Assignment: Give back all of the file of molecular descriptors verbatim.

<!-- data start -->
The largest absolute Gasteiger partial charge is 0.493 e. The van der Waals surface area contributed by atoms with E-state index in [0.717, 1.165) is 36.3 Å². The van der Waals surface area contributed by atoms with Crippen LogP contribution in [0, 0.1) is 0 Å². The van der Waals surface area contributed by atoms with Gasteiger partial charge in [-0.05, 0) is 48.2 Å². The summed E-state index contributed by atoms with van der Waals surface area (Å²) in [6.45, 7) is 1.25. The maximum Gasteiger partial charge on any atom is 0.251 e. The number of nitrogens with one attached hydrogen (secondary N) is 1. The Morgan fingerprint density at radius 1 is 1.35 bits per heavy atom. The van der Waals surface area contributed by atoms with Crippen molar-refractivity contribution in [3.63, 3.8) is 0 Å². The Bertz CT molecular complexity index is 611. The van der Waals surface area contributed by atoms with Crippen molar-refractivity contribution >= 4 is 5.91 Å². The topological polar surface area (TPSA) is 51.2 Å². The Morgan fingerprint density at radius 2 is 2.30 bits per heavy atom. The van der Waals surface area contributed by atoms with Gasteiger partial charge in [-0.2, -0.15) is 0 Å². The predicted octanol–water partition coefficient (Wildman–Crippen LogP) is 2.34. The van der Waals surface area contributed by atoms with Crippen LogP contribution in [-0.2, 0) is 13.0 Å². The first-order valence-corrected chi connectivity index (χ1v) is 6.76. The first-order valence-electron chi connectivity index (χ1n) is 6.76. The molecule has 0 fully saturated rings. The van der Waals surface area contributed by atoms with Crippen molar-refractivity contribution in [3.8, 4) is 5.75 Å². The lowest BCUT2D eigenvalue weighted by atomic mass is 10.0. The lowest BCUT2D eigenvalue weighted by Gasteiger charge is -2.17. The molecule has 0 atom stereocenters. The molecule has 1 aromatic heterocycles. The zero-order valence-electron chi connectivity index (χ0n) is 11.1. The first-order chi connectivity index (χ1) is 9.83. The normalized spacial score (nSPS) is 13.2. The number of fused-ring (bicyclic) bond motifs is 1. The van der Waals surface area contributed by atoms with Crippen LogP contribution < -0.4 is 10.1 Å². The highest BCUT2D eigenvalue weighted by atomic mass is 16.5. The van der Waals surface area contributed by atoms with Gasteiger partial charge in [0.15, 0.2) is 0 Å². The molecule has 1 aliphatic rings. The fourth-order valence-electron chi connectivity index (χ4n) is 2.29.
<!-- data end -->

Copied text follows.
The largest absolute Gasteiger partial charge is 0.493 e. The van der Waals surface area contributed by atoms with E-state index in [0.717, 1.165) is 36.3 Å². The van der Waals surface area contributed by atoms with Crippen LogP contribution in [0, 0.1) is 0 Å². The van der Waals surface area contributed by atoms with Gasteiger partial charge in [-0.05, 0) is 48.2 Å². The summed E-state index contributed by atoms with van der Waals surface area (Å²) in [6.45, 7) is 1.25. The maximum Gasteiger partial charge on any atom is 0.251 e. The number of nitrogens with one attached hydrogen (secondary N) is 1. The Morgan fingerprint density at radius 1 is 1.35 bits per heavy atom. The van der Waals surface area contributed by atoms with Crippen molar-refractivity contribution in [3.63, 3.8) is 0 Å². The Bertz CT molecular complexity index is 611. The van der Waals surface area contributed by atoms with Crippen molar-refractivity contribution >= 4 is 5.91 Å². The topological polar surface area (TPSA) is 51.2 Å². The Morgan fingerprint density at radius 2 is 2.30 bits per heavy atom. The van der Waals surface area contributed by atoms with Gasteiger partial charge in [-0.2, -0.15) is 0 Å². The predicted octanol–water partition coefficient (Wildman–Crippen LogP) is 2.34. The van der Waals surface area contributed by atoms with Crippen LogP contribution in [-0.2, 0) is 13.0 Å². The first-order valence-corrected chi connectivity index (χ1v) is 6.76. The first-order valence-electron chi connectivity index (χ1n) is 6.76. The molecule has 0 fully saturated rings. The van der Waals surface area contributed by atoms with Crippen molar-refractivity contribution in [3.8, 4) is 5.75 Å². The lowest BCUT2D eigenvalue weighted by atomic mass is 10.0. The lowest BCUT2D eigenvalue weighted by Gasteiger charge is -2.17. The molecule has 0 atom stereocenters. The molecule has 1 aromatic heterocycles. The zero-order valence-electron chi connectivity index (χ0n) is 11.1. The first-order chi connectivity index (χ1) is 9.83. The normalized spacial score (nSPS) is 13.2. The number of fused-ring (bicyclic) bond motifs is 1. The van der Waals surface area contributed by atoms with Crippen LogP contribution < -0.4 is 10.1 Å². The highest BCUT2D eigenvalue weighted by atomic mass is 16.5. The van der Waals surface area contributed by atoms with Gasteiger partial charge in [0.15, 0.2) is 0 Å². The molecule has 1 aliphatic rings. The fourth-order valence-electron chi connectivity index (χ4n) is 2.29.